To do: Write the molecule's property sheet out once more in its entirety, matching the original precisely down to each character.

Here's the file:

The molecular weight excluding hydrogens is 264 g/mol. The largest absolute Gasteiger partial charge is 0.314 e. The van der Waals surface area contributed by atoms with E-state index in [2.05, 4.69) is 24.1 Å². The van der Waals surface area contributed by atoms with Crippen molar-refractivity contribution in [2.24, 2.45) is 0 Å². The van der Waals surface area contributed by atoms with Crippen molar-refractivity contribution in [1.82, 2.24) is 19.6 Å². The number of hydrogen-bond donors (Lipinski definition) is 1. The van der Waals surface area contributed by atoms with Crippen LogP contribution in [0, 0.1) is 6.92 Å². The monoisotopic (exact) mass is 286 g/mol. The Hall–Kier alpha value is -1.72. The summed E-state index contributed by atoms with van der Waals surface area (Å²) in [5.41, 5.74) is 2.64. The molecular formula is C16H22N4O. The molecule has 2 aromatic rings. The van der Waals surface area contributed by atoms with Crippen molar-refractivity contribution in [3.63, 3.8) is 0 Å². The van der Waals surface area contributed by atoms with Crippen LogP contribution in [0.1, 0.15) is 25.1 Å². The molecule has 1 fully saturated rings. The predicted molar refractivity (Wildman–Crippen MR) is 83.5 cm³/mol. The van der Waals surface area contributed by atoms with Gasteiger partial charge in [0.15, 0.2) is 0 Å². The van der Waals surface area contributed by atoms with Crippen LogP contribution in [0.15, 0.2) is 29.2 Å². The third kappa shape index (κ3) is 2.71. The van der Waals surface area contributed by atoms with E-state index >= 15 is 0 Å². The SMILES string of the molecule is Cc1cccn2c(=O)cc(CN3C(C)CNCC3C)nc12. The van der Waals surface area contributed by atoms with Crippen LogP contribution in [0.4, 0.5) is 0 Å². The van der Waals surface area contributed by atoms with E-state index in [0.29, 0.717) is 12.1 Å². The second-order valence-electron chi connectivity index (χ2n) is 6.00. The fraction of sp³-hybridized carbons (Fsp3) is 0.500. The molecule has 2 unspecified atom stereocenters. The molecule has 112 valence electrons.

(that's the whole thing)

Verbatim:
The molecular weight excluding hydrogens is 264 g/mol. The largest absolute Gasteiger partial charge is 0.314 e. The van der Waals surface area contributed by atoms with E-state index in [2.05, 4.69) is 24.1 Å². The van der Waals surface area contributed by atoms with Crippen molar-refractivity contribution in [2.24, 2.45) is 0 Å². The van der Waals surface area contributed by atoms with Crippen molar-refractivity contribution in [1.82, 2.24) is 19.6 Å². The number of hydrogen-bond donors (Lipinski definition) is 1. The van der Waals surface area contributed by atoms with Crippen LogP contribution in [0, 0.1) is 6.92 Å². The monoisotopic (exact) mass is 286 g/mol. The Hall–Kier alpha value is -1.72. The summed E-state index contributed by atoms with van der Waals surface area (Å²) in [5.41, 5.74) is 2.64. The molecular formula is C16H22N4O. The molecule has 2 aromatic rings. The van der Waals surface area contributed by atoms with Crippen molar-refractivity contribution in [3.63, 3.8) is 0 Å². The van der Waals surface area contributed by atoms with Crippen LogP contribution in [0.1, 0.15) is 25.1 Å². The molecule has 1 fully saturated rings. The predicted molar refractivity (Wildman–Crippen MR) is 83.5 cm³/mol. The van der Waals surface area contributed by atoms with Gasteiger partial charge in [0.15, 0.2) is 0 Å². The van der Waals surface area contributed by atoms with Crippen LogP contribution in [0.15, 0.2) is 29.2 Å². The third kappa shape index (κ3) is 2.71. The van der Waals surface area contributed by atoms with E-state index >= 15 is 0 Å². The SMILES string of the molecule is Cc1cccn2c(=O)cc(CN3C(C)CNCC3C)nc12. The van der Waals surface area contributed by atoms with Crippen LogP contribution in [0.4, 0.5) is 0 Å². The van der Waals surface area contributed by atoms with E-state index in [0.29, 0.717) is 12.1 Å². The second-order valence-electron chi connectivity index (χ2n) is 6.00. The fraction of sp³-hybridized carbons (Fsp3) is 0.500. The molecule has 2 unspecified atom stereocenters. The molecule has 112 valence electrons.